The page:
In nearly all of human history and, in particular, human culture, we have recognized and integrated at least two genders. For most societies, this means labeling two sexes (male/female) and two genders (man/woman) with the ideas of transsexualism and homosexuality being their own separate sect as novel and unprecedented, however cases of a “third gender” are well documented in multiple societies.
There are an overwhelming amount of examples of another or “third gender” in cultures in the past:
- In indigenous Hawaii, before its colonization, there was a long standing multiple gender tradition, where the mahu could be a male or female biologically, but decide to inhabit a gender role either opposite theirs, somewhere in between the traditional sex roles, or even both masculine and feminine roles. Instead of being written off as outcasts, as persons of atypical gender identities often are today, these mahu were revered in their social roles as sacred educators of ancient traditions
- In ancient Incan culture, the Incas worshipped a “dual gendered god” known as chuqui chinchay, who could only be attended and honored by third gender shamans or servants who wore androgynous clothing as “a visible sign of a third space that negotiated between the masculine and the feminine, the present and the past, the living and the dead.”
- Among the Sakalavas of Madagascar, there is a third gender group reserved especially for little boys thought to have a feminine appearance and personality. These boys, rather than labeled as “gay men” after maturing and experiencing the upbringing of a male, are instead raised by their parents as girls from a young age.
Though many of these societies may refer to transsexuals or homosexuals as a third or separate gender, most of the time, these extra genders represent individuals who identify neither as men nor women. To most of these cultures, this means that the third gender symbolizes the intermediate condition between the genders or a state of being both. (This is often described as the “spirit of a man in a woman’s body” and vice versa.) In layman’s terms, this means that individuals included in this third gender either have no gender affiliation, have the ability to cross or swap between genders, or are a gender category all together independent of the traditional male and female roles.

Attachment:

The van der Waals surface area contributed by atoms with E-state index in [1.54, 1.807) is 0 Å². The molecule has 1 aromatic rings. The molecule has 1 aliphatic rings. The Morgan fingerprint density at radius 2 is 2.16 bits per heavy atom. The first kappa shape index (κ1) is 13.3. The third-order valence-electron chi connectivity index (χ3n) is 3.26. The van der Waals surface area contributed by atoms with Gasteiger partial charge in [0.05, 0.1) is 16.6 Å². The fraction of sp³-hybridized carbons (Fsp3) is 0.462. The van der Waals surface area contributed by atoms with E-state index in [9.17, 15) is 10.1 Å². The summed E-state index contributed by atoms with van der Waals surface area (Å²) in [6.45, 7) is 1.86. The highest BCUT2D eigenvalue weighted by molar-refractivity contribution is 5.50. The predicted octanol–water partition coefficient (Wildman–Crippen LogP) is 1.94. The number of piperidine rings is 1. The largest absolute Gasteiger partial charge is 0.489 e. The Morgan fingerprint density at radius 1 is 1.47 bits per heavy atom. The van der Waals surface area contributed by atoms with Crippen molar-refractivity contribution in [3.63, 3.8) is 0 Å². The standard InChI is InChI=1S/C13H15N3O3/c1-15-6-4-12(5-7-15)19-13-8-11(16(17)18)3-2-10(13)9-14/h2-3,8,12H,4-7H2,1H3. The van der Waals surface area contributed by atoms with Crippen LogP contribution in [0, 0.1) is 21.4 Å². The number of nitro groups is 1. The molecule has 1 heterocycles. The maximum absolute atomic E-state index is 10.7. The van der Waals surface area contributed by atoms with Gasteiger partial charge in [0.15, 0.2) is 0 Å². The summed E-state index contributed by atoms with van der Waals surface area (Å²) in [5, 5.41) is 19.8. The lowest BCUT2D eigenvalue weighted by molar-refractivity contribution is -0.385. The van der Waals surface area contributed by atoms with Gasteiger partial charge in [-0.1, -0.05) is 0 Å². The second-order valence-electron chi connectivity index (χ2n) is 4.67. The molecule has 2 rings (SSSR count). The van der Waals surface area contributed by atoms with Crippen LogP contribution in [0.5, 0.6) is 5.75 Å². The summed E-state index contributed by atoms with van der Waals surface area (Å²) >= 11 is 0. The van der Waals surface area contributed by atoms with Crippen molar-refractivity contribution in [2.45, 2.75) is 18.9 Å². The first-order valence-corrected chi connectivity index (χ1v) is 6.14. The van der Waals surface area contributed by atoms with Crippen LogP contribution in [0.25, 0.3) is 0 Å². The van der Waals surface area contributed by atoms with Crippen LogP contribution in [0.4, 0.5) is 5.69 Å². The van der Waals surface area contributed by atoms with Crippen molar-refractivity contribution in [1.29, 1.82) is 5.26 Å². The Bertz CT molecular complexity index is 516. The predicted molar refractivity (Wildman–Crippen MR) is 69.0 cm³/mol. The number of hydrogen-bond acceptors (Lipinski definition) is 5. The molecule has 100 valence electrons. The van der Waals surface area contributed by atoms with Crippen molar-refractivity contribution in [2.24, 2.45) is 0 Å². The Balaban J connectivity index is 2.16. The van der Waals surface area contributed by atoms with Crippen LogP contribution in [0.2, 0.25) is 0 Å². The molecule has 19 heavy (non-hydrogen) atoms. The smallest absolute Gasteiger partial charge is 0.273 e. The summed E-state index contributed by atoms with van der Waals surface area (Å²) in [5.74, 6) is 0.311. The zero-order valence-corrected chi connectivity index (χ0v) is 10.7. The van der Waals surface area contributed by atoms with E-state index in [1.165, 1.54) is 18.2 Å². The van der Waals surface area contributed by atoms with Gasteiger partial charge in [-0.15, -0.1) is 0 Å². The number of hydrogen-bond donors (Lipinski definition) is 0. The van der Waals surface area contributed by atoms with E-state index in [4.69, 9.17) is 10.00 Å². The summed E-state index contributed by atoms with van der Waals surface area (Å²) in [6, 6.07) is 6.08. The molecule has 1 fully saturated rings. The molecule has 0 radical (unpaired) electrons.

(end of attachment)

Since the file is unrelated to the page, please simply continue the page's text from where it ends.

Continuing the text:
It doesn’t always stop at third. Third genders are widely accepted as being understood as an “other” gender, but fourth, fifth, and sixth genders have been documented by anthropologists as well.
In contemporary societies, people have started to draw a line between sex (biological and anatomical nature) and gender (social and psychological nature). Many modern societies continue to be conservative with their idea of gender and only recognize a two-gender system, which they, ethnocentrically, believe to be the social norm. This is known as “heteronormativity”:
- female genitalia = female identity = feminine behavior = desire male partner
- male genitalia = male identity = masculine behavior = desire female partner
Third genders are still documented in contemporary society today. The most well known of these cases are recorded in the Indian subcontinent in the roles of the “hijras”. Hijras are born intersex or male, but dress in feminine clothing, retaining a gender that is neither male nor female. They are often misrepresented as eunuchs to the Western world, when very few hijras are castrated. British photographer Dayanita Singh wrote about her friendship with an Indian hijra where she reported, “When I once asked her if she would like to go to Singapore for a sex change operation, she told me, ‘You really do not understand. I am the third sex, not a man trying to be a woman. It is your society’s problem that you only recognise two sexes.'” Hijras are widely recognized and accepted in Indian culture and since 2005, there has even been a third gender option to choose from on Indian passport applications.
Many modern Western societies have no direct correlation to the “dual gendered”, masculine and feminine third gender group, (often referred to as “two-spirited” in Navajo culture) or even an equivalent for communities that have very loose and fluid conceptions of sex, sexuality, and gender. Gender expression varies greatly from culture to culture globally and you can go online to PBS’s website to take a worldwide tour of other cultures to explore gender diversity.